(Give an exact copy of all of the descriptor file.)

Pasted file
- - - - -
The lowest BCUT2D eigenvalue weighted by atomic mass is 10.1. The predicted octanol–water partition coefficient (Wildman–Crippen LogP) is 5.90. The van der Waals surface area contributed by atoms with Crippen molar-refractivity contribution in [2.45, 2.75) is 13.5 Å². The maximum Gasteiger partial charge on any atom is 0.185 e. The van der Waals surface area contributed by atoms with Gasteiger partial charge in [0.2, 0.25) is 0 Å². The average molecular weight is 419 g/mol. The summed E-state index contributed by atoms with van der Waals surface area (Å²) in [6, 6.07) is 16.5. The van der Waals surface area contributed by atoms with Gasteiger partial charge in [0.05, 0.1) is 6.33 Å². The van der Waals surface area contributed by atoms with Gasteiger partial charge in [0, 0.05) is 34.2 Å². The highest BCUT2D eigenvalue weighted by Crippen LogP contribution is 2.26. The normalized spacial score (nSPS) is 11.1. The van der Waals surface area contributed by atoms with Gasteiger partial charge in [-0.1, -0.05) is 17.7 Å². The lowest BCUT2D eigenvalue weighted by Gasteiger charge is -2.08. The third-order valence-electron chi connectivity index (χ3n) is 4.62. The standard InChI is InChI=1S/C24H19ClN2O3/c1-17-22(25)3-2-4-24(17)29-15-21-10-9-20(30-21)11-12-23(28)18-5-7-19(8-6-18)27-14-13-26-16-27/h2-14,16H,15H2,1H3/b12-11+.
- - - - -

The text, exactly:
The lowest BCUT2D eigenvalue weighted by atomic mass is 10.1. The predicted octanol–water partition coefficient (Wildman–Crippen LogP) is 5.90. The van der Waals surface area contributed by atoms with Crippen molar-refractivity contribution in [2.45, 2.75) is 13.5 Å². The maximum Gasteiger partial charge on any atom is 0.185 e. The van der Waals surface area contributed by atoms with Gasteiger partial charge in [0.2, 0.25) is 0 Å². The average molecular weight is 419 g/mol. The summed E-state index contributed by atoms with van der Waals surface area (Å²) in [6, 6.07) is 16.5. The van der Waals surface area contributed by atoms with Gasteiger partial charge in [0.05, 0.1) is 6.33 Å². The van der Waals surface area contributed by atoms with Gasteiger partial charge in [0, 0.05) is 34.2 Å². The highest BCUT2D eigenvalue weighted by Crippen LogP contribution is 2.26. The normalized spacial score (nSPS) is 11.1. The van der Waals surface area contributed by atoms with Gasteiger partial charge in [-0.1, -0.05) is 17.7 Å². The lowest BCUT2D eigenvalue weighted by Gasteiger charge is -2.08. The third-order valence-electron chi connectivity index (χ3n) is 4.62. The standard InChI is InChI=1S/C24H19ClN2O3/c1-17-22(25)3-2-4-24(17)29-15-21-10-9-20(30-21)11-12-23(28)18-5-7-19(8-6-18)27-14-13-26-16-27/h2-14,16H,15H2,1H3/b12-11+.